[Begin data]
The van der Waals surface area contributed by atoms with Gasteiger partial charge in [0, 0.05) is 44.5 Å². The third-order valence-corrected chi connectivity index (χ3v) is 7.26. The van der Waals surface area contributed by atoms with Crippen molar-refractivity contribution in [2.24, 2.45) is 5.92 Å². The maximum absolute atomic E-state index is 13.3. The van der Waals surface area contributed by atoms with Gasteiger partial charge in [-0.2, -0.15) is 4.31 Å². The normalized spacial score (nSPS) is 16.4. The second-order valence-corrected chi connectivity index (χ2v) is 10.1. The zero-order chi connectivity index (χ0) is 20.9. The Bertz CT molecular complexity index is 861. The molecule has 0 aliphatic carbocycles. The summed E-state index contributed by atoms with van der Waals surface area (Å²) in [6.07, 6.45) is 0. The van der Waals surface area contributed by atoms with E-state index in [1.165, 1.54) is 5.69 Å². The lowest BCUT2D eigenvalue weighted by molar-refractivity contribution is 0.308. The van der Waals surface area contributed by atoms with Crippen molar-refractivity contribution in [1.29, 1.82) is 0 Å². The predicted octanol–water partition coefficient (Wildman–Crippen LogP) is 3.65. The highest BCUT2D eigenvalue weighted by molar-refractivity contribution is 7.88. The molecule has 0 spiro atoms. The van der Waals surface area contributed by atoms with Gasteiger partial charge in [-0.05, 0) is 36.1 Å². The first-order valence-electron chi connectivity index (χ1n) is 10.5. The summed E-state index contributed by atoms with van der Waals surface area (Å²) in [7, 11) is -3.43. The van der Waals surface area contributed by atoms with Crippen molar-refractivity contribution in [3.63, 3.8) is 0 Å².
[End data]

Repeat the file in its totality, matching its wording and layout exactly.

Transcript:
The van der Waals surface area contributed by atoms with Gasteiger partial charge in [0, 0.05) is 44.5 Å². The third-order valence-corrected chi connectivity index (χ3v) is 7.26. The van der Waals surface area contributed by atoms with Crippen molar-refractivity contribution in [2.24, 2.45) is 5.92 Å². The maximum absolute atomic E-state index is 13.3. The van der Waals surface area contributed by atoms with Gasteiger partial charge in [-0.2, -0.15) is 4.31 Å². The normalized spacial score (nSPS) is 16.4. The second-order valence-corrected chi connectivity index (χ2v) is 10.1. The zero-order chi connectivity index (χ0) is 20.9. The Bertz CT molecular complexity index is 861. The molecule has 0 aliphatic carbocycles. The summed E-state index contributed by atoms with van der Waals surface area (Å²) in [6.07, 6.45) is 0. The van der Waals surface area contributed by atoms with E-state index in [1.165, 1.54) is 5.69 Å². The lowest BCUT2D eigenvalue weighted by molar-refractivity contribution is 0.308. The van der Waals surface area contributed by atoms with Crippen molar-refractivity contribution in [1.29, 1.82) is 0 Å². The predicted octanol–water partition coefficient (Wildman–Crippen LogP) is 3.65. The highest BCUT2D eigenvalue weighted by molar-refractivity contribution is 7.88. The molecule has 0 spiro atoms. The van der Waals surface area contributed by atoms with Gasteiger partial charge in [-0.05, 0) is 36.1 Å². The first-order valence-electron chi connectivity index (χ1n) is 10.5. The summed E-state index contributed by atoms with van der Waals surface area (Å²) in [7, 11) is -3.43. The van der Waals surface area contributed by atoms with Crippen molar-refractivity contribution in [3.63, 3.8) is 0 Å².